RACHMANINOV: Variations on a Theme of Correlli / Moments Musicaux, Op. 16 (Idil Biret/ Martin Sauer) (Naxos: 8.550349)
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Sergey Rachmaninov (1873 - 1943)
Piano Sonata No. 21n B Flat Minor, Op. 36
Variations on a Theme of Corelli, Op. 42
Moments Musicaux, Op. 16
Sergey Vasilyevich Rachmaninov was bornat Semyonovo in 1873. His family, one of strong military traditions on both hisfather's and mother's side, was well-to-do, but the extravagance of his fathermade it necessary to sell off much of their land. Rachmaninov's childhood wasspent largely at the one remaining family estate at Oneg, near Novgorod. Thereduction in family circumstances had at least one happier result. When itbecame necessary to sell the estate at Oneg and to move to St. Petersburg, theexpense of education for the Imperial service proved too great. Rachmaninovcould make use, instead, of his musical gifts, entering St. PetersburgConservatory at the age of nine as a scholarship student.
Not a particularly industrious studentand lacking the attention that he needed at home, in 1885 Rachmaninov failedhis general subject examinations at the Conservatory and there were threatsthat his scholarship would be withdrawn. His mother, now separated from hisfather and responsible for the boy's welfare, arranged that he should move toMoscow to study with Zverev, a teacher of known strictness. In Zverev's house,however uncongenial the strict routine, he acquired much of his phenomenaltechnique as a pianist, while broadening his musical understanding by attendingconcerts in the city .At the age of fifteen he became a pupil of Zverev'sformer pupil Ziloti at the Conservatory, studying counterpoint and harmony withSergey Taneyev and Arensky. His growing interest in composition led to aquarrel with Zverev and removal to the house of his relations, the Satins.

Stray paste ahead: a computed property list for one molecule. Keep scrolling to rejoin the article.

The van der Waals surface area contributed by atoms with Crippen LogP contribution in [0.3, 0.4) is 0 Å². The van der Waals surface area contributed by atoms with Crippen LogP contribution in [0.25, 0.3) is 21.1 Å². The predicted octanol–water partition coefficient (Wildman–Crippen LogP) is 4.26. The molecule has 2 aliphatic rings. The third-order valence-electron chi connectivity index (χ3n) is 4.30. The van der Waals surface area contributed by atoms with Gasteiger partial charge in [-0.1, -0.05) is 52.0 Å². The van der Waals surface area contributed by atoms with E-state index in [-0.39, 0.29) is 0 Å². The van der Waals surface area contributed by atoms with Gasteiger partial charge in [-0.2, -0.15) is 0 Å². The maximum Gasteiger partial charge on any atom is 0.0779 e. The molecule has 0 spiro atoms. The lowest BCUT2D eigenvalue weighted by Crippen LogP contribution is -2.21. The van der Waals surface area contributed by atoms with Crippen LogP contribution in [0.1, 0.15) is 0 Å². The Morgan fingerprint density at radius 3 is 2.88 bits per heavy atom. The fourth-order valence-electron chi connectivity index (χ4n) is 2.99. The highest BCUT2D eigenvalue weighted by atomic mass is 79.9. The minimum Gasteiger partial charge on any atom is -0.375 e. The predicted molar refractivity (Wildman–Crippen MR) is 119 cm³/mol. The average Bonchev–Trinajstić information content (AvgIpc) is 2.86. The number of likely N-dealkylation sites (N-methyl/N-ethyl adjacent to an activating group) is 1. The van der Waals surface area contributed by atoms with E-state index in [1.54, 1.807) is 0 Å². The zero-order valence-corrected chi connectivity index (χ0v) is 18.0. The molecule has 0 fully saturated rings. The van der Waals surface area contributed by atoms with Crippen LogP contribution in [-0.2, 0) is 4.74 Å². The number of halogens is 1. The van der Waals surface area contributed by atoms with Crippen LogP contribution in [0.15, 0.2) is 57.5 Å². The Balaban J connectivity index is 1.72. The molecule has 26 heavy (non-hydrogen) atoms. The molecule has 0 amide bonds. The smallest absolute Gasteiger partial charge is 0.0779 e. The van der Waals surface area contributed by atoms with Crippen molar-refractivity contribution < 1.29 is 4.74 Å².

In 1891 Rachmaninov completed his pianostudies at the Conservatory and the composition of his first piano concerto.
The following year he graduated from the composition class and composed hisnotorious Prelude in C sharp minor, a piece that was to haunt him by itsexcessive popularity. His early career brought initial success as a composer,halted by the failure of his first symphony, conducted badly by Glazunov,apparently drunk at the time, and reviewed in the cruellest terms by Cesar Cuiwho described it as a student attempt to depict in music the seven plagues ofEgypt. Rachmaninov busied himself as a conductor, signing a contract with theMamontov opera company. As a composer, however, he suffered from the poorreception of his symphony and was only enabled to continue after a course oftreatment with Dr. Nikolay Dahl, a believer in the efficacy of hypnotism. Theimmediate result was the second of his four piano concertos.
The years before the Russian revolutionbrought continued successful activity as a composer and as a conductor. In 1902Rachmaninov married Natalya Satina and went on to pursue a career, that broughthim increasing international fame. There were journeys abroad and a busyprofessional life, from which summer holidays at the estate of Ivanovka, whichhe finally acquired from the Satins in 1910, provided respite. All this wasinterrupted with the abdication of the Tsar in 1917 and the beginning of therevolution.
Rachmaninov left Russia in 1917. Fromthen until his death in Beverly Hills in 1943, he was obliged to rely largelyon performance for a living. Now there was very much less time for composition,as he undertook demanding concert tours, during which he dazzled audiences inEurope and America with his remarkable powers as a pianist. His house atIvanovka was destroyed in the Russian civil war, and in 1931, the year of theCorelli Variations, his music was banned in Russia, to be permitted oncemore two years later. He spent much time in America, where there were lucrativeconcert tours, but established a music publishing house in Paris and built forhimself a villa near Lucerne, where he completed his Paganini Rhapsody